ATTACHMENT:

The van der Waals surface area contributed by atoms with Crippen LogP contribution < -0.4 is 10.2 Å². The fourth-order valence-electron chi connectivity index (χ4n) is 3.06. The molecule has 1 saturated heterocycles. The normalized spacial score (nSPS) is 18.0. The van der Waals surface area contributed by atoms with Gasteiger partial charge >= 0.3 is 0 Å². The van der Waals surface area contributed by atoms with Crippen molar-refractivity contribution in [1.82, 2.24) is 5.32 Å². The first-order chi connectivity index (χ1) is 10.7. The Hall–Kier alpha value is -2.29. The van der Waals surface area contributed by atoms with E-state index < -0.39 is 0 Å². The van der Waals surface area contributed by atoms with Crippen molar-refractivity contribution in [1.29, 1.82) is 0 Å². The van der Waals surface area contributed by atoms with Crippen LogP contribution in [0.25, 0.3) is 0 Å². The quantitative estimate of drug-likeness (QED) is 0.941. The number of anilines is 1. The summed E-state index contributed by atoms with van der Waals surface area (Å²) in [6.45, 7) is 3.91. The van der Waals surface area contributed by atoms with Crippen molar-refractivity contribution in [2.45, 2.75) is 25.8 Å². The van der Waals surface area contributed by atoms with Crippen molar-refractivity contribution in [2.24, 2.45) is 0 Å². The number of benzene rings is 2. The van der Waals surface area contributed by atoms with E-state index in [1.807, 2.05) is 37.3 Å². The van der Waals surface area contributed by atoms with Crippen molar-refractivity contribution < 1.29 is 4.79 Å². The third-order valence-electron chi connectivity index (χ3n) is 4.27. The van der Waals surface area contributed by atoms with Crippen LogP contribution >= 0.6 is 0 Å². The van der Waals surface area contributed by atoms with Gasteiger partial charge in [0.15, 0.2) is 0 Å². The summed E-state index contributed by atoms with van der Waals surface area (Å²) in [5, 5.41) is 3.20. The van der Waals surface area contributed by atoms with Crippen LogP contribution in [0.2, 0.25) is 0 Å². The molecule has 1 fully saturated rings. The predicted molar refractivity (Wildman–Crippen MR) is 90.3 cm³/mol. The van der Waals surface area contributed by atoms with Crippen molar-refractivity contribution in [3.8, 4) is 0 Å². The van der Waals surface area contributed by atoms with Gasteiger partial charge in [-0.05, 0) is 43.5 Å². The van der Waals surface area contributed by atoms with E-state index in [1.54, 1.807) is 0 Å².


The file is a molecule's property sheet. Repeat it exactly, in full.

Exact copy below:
The van der Waals surface area contributed by atoms with Crippen LogP contribution < -0.4 is 10.2 Å². The fourth-order valence-electron chi connectivity index (χ4n) is 3.06. The molecule has 1 saturated heterocycles. The normalized spacial score (nSPS) is 18.0. The van der Waals surface area contributed by atoms with Gasteiger partial charge >= 0.3 is 0 Å². The van der Waals surface area contributed by atoms with Crippen molar-refractivity contribution in [1.82, 2.24) is 5.32 Å². The first-order chi connectivity index (χ1) is 10.7. The Hall–Kier alpha value is -2.29. The van der Waals surface area contributed by atoms with E-state index < -0.39 is 0 Å². The van der Waals surface area contributed by atoms with Crippen molar-refractivity contribution in [1.29, 1.82) is 0 Å². The van der Waals surface area contributed by atoms with Crippen LogP contribution in [0.25, 0.3) is 0 Å². The quantitative estimate of drug-likeness (QED) is 0.941. The number of anilines is 1. The summed E-state index contributed by atoms with van der Waals surface area (Å²) in [6.45, 7) is 3.91. The van der Waals surface area contributed by atoms with Crippen molar-refractivity contribution in [2.45, 2.75) is 25.8 Å². The van der Waals surface area contributed by atoms with Crippen molar-refractivity contribution in [2.24, 2.45) is 0 Å². The number of benzene rings is 2. The van der Waals surface area contributed by atoms with E-state index in [1.807, 2.05) is 37.3 Å². The van der Waals surface area contributed by atoms with Crippen molar-refractivity contribution < 1.29 is 4.79 Å². The third-order valence-electron chi connectivity index (χ3n) is 4.27. The van der Waals surface area contributed by atoms with Crippen LogP contribution >= 0.6 is 0 Å². The van der Waals surface area contributed by atoms with Gasteiger partial charge in [0.15, 0.2) is 0 Å². The summed E-state index contributed by atoms with van der Waals surface area (Å²) in [5, 5.41) is 3.20. The van der Waals surface area contributed by atoms with Crippen LogP contribution in [0.2, 0.25) is 0 Å². The molecule has 1 fully saturated rings. The predicted molar refractivity (Wildman–Crippen MR) is 90.3 cm³/mol. The van der Waals surface area contributed by atoms with Crippen molar-refractivity contribution in [3.8, 4) is 0 Å². The van der Waals surface area contributed by atoms with Gasteiger partial charge in [-0.05, 0) is 43.5 Å². The van der Waals surface area contributed by atoms with E-state index in [1.54, 1.807) is 0 Å².